Saturday, 17 March 2012


Upupa epops

Photo by Ahmet Karatash (Trek Nature)

Common name:
hoopoe (en); poupa (pt); huppe fasciée (fr); abubilla (es); wiedehopf (de)

Order Coraciiformes
Family Upupidae

This species is widely distributed across most of Europe, Asia and Africa. They are found in southern and eastern Europe and across the middle latitudes of Asia all the way to eastern Russia, eastern China and Korea. They are also found across southern Asia. In Africa they are found in north-eastern Africa and throughout most of sub-Saharan Africa, including Madagascar. The more northern populations are migratory while the population in Iberia, southern Asia and Africa are resident.

These birds are 26-32 cm long and have a wingspan of 44-48 cm. They weigh 60-80 g.

This species is found in a wide range of habitats, including dry savannas and woodlands, dry and temperate grasslands, pastures, plantations, rural gardens and urban areas. They tend to avoid dense forests and deserts. The hoopoe is found from sea level up to an altitude of 3.650 m.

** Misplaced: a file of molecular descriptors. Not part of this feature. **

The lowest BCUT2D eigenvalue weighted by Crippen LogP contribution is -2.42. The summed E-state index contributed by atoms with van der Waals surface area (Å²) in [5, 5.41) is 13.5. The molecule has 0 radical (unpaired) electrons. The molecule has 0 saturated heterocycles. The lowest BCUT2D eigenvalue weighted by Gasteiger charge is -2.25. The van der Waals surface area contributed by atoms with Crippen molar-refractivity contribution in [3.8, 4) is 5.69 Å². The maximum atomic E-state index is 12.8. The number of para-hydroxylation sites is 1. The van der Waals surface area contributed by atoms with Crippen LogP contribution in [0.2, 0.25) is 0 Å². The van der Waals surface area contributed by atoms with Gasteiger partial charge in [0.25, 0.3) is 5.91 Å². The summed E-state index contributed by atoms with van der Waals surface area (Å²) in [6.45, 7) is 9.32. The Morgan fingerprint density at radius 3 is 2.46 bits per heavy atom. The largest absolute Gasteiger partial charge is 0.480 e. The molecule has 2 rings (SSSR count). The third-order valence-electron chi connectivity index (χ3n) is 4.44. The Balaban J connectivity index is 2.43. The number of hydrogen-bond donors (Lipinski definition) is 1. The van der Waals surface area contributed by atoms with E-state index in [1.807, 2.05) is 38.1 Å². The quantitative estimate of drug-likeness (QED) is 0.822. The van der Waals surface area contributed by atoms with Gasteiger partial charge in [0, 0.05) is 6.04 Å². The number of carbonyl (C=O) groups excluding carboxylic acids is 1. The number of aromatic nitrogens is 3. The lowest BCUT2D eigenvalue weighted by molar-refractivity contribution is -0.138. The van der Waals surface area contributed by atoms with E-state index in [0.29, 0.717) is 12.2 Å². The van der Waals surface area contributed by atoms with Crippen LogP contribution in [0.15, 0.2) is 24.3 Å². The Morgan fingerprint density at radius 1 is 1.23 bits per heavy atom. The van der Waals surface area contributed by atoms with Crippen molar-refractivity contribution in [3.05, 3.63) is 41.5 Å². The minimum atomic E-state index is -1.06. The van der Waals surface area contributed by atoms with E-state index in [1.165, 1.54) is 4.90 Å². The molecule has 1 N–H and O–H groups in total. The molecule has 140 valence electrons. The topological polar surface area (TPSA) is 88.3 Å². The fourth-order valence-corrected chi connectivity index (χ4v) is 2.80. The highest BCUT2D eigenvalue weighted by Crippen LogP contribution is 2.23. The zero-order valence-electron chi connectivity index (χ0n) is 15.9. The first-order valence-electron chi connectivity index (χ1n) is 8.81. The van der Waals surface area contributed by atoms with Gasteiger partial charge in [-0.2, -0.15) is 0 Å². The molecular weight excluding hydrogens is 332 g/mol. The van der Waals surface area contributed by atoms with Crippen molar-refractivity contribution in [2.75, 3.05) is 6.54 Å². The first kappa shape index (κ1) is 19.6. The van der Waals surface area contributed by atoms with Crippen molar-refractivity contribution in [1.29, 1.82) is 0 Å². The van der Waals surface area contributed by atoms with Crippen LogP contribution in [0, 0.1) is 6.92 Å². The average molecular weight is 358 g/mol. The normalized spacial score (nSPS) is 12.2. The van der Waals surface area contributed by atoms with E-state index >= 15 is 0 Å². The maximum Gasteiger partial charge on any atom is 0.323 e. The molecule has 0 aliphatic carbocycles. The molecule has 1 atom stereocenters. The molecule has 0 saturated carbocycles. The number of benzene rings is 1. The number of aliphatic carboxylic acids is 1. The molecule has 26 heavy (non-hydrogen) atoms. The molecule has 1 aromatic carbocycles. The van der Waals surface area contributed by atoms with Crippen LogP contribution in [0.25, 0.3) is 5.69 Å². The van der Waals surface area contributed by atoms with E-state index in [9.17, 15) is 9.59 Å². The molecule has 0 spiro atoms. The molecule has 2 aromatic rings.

Hoopoes are mostly insectivorous. They eat crickets, mole crickets, beetles, grubs, locust, earwigs, cicadas, ants and various larval insects. They also eat other invertebrates, including spiders, woodlice, millipedes and earthworms, and sometimes take larger prey like frogs and small lizards. Occasionally, they also eat seeds and berries.

The hoopoe is monagamous, although the pair bond only lasts for a single season. They nest in a narrow hole in a tree or wall, where the female lays 5-12 milky blue eggs. The female incubates the eggs for 15-19 days while the male brings her food. The chicks are fed by both parents and fledge 26-29 days after hatching, but remain with the parents for another week. 

IUCN status - LC (Least concern)
This species has an extremely large breeding range and has a global population estimated at 5 million individuals. The hoopoe seems to be is declining throughout its range as a result of habitat destruction and over-hunting, but it is not considered threatened at present.

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